Tuesday, May 25, 2010

April Roundup - #bookbinge

April was Australian Librarian's book binge month.  Where we read as much as we can in April, funnily enough.

April started really well with the Easter long weekend and plenty of reading time.
I finished off Beautiful Creatures by Kami Garcia and Margaret Stohl. It was quite good and was like Twilight but with witches instead of vampires. I am eagerly awaiting the sequel which will come out later this year.
I then read The Suspect by Michael Robotham, mainly because he is from Casino and so am I! It was quite a good read and I think I will read more of his books in the future.
Then, just as I was overdosing on hot cross buns, I overdosed on the Hamish Macbeth books by M C Beaton. My sister is a fan of the TV show and this spun off into the books. She had the first 8 books in the series. I indulged in all of them over 3 days... and then I really needed a break
from them. The moralising of the author which hadn't worried my so much in the earlier books was starting to annoy me by the 8th.
After so many cozy mysteries I turned to some tougher stuff with Tell Noone by Harlan Coben.
Book club books came next with A short history of tractors in Ukranian by Marina Lewycka and The reluctant fundamentalist by Moshin Hamid. This was my second outing with both books, and they stood up well to it. Especially the reluctant fundamentalist, as I knew what to expect and picked up on things I missed the first time around.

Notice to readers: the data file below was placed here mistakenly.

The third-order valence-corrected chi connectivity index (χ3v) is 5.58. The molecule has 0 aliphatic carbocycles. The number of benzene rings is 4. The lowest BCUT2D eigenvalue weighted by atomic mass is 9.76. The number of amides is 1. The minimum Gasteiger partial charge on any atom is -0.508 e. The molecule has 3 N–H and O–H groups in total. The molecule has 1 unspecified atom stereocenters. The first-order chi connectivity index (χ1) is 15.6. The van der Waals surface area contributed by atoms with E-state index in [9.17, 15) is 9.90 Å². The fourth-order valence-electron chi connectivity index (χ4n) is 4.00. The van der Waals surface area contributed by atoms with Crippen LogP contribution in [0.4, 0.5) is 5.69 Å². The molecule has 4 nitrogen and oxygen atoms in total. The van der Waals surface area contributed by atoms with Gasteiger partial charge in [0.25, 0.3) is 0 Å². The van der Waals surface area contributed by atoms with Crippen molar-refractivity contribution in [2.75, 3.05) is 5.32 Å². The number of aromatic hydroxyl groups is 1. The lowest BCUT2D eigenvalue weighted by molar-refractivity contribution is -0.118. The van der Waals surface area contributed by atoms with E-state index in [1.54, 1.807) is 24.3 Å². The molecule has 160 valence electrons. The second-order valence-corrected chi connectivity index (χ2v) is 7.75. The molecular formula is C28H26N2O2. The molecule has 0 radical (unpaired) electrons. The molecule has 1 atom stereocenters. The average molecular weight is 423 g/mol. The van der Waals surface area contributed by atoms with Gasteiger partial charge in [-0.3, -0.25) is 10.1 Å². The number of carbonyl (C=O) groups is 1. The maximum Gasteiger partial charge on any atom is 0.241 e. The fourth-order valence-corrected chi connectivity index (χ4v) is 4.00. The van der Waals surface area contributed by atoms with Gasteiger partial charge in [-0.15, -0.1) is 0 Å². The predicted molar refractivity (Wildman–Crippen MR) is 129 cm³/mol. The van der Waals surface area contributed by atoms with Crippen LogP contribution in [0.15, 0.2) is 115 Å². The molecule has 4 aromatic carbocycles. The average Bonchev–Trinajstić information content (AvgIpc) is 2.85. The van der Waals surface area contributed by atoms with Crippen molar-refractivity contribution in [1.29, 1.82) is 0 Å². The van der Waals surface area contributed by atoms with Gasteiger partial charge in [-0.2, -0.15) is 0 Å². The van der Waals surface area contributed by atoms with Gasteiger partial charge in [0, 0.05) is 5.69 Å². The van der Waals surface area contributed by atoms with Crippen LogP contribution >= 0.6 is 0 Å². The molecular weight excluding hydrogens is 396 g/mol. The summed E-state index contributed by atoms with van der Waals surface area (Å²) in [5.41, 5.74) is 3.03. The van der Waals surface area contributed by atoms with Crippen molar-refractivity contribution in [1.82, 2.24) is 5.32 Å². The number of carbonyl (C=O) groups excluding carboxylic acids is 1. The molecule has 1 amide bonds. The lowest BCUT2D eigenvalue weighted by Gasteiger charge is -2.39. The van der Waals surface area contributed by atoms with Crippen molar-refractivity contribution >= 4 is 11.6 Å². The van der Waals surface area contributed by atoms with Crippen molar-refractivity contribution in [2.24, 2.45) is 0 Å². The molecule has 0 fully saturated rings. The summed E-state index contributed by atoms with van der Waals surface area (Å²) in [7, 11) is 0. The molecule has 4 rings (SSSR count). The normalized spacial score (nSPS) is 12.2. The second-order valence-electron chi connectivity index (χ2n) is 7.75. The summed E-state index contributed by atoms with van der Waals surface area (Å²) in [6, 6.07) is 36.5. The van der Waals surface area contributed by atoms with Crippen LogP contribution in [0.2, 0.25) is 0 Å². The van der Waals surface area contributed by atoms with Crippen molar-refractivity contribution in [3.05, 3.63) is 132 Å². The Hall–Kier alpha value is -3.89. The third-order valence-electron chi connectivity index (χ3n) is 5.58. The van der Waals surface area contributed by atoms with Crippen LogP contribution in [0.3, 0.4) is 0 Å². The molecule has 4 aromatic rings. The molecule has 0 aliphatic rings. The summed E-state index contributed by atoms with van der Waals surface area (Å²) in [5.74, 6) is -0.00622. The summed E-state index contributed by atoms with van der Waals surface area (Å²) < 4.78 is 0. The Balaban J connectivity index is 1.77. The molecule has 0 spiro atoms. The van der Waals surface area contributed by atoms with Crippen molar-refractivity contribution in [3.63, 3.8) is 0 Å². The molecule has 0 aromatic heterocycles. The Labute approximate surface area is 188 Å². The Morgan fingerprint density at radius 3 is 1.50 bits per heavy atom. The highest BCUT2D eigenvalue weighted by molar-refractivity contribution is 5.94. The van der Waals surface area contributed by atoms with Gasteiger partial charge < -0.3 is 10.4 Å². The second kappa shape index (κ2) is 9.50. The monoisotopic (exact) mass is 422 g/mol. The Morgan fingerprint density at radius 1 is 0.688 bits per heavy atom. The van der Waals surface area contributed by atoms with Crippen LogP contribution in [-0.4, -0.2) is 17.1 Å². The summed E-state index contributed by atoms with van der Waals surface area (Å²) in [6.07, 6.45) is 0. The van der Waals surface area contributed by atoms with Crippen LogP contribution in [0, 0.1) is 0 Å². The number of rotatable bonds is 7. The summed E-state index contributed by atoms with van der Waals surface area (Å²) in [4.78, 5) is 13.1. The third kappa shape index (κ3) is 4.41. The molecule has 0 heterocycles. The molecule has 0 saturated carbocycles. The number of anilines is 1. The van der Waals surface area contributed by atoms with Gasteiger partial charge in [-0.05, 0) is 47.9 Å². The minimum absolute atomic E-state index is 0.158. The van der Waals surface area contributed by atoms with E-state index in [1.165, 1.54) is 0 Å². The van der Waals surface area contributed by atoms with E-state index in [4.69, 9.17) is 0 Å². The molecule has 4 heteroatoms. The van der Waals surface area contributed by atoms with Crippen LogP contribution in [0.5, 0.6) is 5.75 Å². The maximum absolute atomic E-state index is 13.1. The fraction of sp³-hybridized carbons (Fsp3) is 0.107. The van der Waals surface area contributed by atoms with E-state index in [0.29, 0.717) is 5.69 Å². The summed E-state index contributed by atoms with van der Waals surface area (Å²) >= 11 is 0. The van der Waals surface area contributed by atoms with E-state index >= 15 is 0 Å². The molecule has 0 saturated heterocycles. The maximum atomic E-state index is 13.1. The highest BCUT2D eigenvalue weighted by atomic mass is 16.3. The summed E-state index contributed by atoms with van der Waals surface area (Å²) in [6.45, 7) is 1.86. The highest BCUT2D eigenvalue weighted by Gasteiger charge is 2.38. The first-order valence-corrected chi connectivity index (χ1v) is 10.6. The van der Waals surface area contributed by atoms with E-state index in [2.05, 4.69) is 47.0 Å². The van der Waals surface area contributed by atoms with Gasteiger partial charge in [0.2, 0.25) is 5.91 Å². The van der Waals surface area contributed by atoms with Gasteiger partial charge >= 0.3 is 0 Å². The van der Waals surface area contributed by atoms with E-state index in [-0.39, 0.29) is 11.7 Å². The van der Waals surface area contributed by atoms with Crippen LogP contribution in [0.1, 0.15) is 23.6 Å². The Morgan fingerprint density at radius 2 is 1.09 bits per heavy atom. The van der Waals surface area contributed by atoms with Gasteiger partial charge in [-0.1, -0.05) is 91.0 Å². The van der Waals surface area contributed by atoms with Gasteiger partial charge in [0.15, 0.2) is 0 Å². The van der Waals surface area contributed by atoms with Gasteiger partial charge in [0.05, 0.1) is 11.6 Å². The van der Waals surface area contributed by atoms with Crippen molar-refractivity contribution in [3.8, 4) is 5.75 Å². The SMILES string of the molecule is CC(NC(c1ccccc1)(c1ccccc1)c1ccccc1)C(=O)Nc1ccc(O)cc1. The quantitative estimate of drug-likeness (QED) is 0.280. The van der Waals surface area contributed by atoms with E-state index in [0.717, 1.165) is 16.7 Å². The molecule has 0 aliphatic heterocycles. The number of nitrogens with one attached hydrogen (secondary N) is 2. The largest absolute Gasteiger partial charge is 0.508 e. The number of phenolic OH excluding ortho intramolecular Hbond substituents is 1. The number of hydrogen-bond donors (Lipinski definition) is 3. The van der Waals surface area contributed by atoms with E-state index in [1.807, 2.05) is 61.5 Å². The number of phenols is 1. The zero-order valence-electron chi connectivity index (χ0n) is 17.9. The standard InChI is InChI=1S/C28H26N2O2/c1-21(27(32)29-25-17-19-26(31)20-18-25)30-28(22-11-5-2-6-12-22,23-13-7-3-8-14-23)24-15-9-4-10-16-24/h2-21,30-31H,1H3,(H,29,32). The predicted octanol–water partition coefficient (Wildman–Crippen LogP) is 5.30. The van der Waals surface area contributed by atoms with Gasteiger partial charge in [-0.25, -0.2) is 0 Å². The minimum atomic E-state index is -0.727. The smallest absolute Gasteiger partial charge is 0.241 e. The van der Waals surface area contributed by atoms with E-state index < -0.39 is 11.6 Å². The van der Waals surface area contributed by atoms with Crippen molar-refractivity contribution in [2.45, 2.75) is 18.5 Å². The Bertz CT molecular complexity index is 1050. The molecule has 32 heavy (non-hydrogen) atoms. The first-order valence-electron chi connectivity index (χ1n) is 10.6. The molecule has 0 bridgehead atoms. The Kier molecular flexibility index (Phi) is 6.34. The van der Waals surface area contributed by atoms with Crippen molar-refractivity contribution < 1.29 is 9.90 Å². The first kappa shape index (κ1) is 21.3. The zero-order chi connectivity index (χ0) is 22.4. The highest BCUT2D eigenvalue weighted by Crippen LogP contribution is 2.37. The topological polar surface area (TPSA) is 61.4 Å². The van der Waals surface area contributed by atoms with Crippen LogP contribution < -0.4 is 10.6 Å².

Then came A fair maiden by Joyce Carol Oates. I have a friend who raves about this author, and this book intrigued me for it's tag line of "a modern Lolita". I wasn't sure where the parallels came in until near the end of the book. I think I will have to read more by this author before I
can say how I feel about her writing.
I returned to Hamish MacBeth with Death of a travelling man.
I'm up to $29 in the buck a book challenge

The Reluctant Fundamentalist - Moshin Hamid - Rockdale Reader's Choice April 2010

The Reluctant Fundamentalist is Changez story. He is the narrator and it is through his voice that we know what is going on. The story starts with Changez meeting an American man in the Anarkali area of Lahore, Pakistan and offers to show him the excellent tea Pakistan has to offer. They sit
and Changez talks the rest of the day. The American is edgy and on guard all through the story and the ending is abrupt, leaving the reader wondering.

I first read this book when it came out in 2007. I enjoyed reading the book, but was left feeling frustrated by the open ending. I like my books wrapped up neatly at the end and feel cheated when I'm left hanging in the air, especially when there is not opening for a sequel.

Never Let Me Go - Rockdale Readers choice March 2010

The book group selection for March 2010 was Never Let Me Go by Kazuo Ishiguro.
Never Let Me Go is narrated by Cathy, a carer. She tells of her time at an exclusive school and her friendship with Ruth and Tommy. Slowly through the book it is revealed that Cathy, Tommy and Ruth aren't like normal people. They have a special purpose. To say anymore would ruin the story. In fact, you should probably stop reading now if you don't want to come across any spoilers.
I was watching Catalyst  on the ABC on 1 April 2010, and it reminded me strongly of Never Let Me Go. Perhaps this was how it all started? I think the issues of growing human organs and cloning is still very topical and this book should promote you to think about these issues.